Reproductive health and family planning
Sexual and reproductive health services save lives. Yet millions globally still do not have access to the contraceptive, abortion, STI/HIV prevention and treatment, and other related services that they need and want. Bringing new contraceptive services to markets where women can easily access them increases their use and means women can choose when they have children and how many they have. This choice has significant effect on the health and economic wellbeing of women and their families. Moreover, expanding coverage of effective HIV/AIDS prevention, treatment and care services can reduce the spread of HIV and mitigate the impact of AIDS on the lives of the most vulnerable.
We support better access to reproductive health and family planning services through:
- Research to understand people’s experiences of sexual and reproductive health, particularly for those who struggle to access services due to their age, social class, culture, ethnicity or behaviours.
- Evidence-based solutions to improve service use amongst those who find accessing services difficult or shameful, for example youth, disabled and unmarried women.
- Advocacy and behaviour change communications to change social norms, promote use of family planning services, and to advocate for better provision of sexual and reproductive health services.
- Strengthening delivery and coverage of services to make sure that quality sexual and reproductive health care is accessible to all.
- Improve accountability of service providers, health and government leaders for the ensuring the resources are available to deliver high quality services for all.
For countries’ FP2020 commitments to result in improved family planning uptake, commitments need to translate into increased budgetary allocations and actual expenditure on family planning. Accountability mechanisms are crucial catalysts in making this happen. In Nigeria, our UKAid & Gates-funded Evidence 4 Action programme uses evidence based advocacy to drive accountability at Federal and State level. For example in Lagos State, the 2015 budget scorecard developed by the Lagos State Accountability for maternal and newborn health (LASAM) identified weak participation in the budget process. In the following year’s budget process, LASAM pushed for family planning to be prioritised, based on the findings of the maternal and newborn health scorecard. As a result, the 2017 budget included an allocation for family planning consumables. Scorecards also help monitor services provided and enable civil society to influence decision-making.
We also work in emergency settings, promoting innovative, flexible and responsive approaches that can protect and enhance women’s access to family planning, and trigger broader health system improvements. Throughout Yemen’s conflict, vouchers have ensured access to family planning services. Our KfW-funded voucher programme achieved significant increased uptake of implants and IUDs (134% and 46% respectively in 2014). Reimbursements from vouchers are playing a crucial role enabling facilities to continue providing health services. Success of the scheme led to widespread government support and replication in other governorates.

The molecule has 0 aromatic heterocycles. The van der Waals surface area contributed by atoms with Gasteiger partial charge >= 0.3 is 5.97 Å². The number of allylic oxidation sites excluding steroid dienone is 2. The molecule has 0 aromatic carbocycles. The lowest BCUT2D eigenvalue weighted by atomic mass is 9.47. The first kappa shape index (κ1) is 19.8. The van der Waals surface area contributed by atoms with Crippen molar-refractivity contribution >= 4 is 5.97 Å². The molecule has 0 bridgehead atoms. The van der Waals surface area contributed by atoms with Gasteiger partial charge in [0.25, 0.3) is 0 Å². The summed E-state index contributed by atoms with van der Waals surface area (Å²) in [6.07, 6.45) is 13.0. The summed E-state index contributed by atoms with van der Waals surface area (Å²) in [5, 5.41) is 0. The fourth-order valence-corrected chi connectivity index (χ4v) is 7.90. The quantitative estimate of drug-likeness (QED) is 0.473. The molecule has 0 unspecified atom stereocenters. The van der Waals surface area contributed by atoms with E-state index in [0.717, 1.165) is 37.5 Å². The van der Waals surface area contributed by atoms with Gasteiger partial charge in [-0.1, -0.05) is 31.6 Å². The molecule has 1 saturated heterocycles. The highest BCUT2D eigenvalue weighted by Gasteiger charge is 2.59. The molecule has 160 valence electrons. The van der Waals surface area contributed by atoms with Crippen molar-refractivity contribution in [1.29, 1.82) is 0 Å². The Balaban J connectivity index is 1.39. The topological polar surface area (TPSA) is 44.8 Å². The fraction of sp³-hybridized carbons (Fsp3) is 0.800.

During and after the earthquakes in Nepal, UKAid-funded technical assistance helped the Ministry of Health introduce ‘Visiting Providers’- qualified nurses and midwives skilled in IUD/implant insertion - providing on-site coaching to village-level facility staff. In eight severely affected districts, users of long-acting reversible contraceptives increased by 36.6% compared with the previous year. This support enabled the Ministry of Health to ‘build back better’ after the earthquake, using peripatetic mentors to effectively reach remote women.
In Pakistan, we worked in partnership with Marie Stopes International to increase women’s access to sexual and reproductive health services. Rapid qualitative research using PEER (Participatory Ethnographic Evaluation and Research) identified barriers to services for women and men. This then informs the development of practical solutions. We led the design of voucher programmes to reach families in more remote areas and provide access to much-needed reliable long-term contraception.
In Nigeria, we have been working to reduce the spread of HIV, to mitigate the impact of AIDS and to improve access to condoms in rural communities. We have supported better coordination and the accountability of national and district level institutions to effectively coordinate and plan the most cost-effective HIV/AIDS interventions in eight states.
In Pakistan, the contraceptive prevalence rate increased in programme areas from 27% to 48% after 1.5 years.
In the same period, the contraceptive prevalence increased in the programme areas by 77% compared to 7% in control areas.
In Yemen uptake of implants and IUDs increased by 134% and 46% respectively in 2014
In earthquake affected districts in Nepal, users of long acting reversible contraceptives increased by 36.6% in 2016 compared to 2015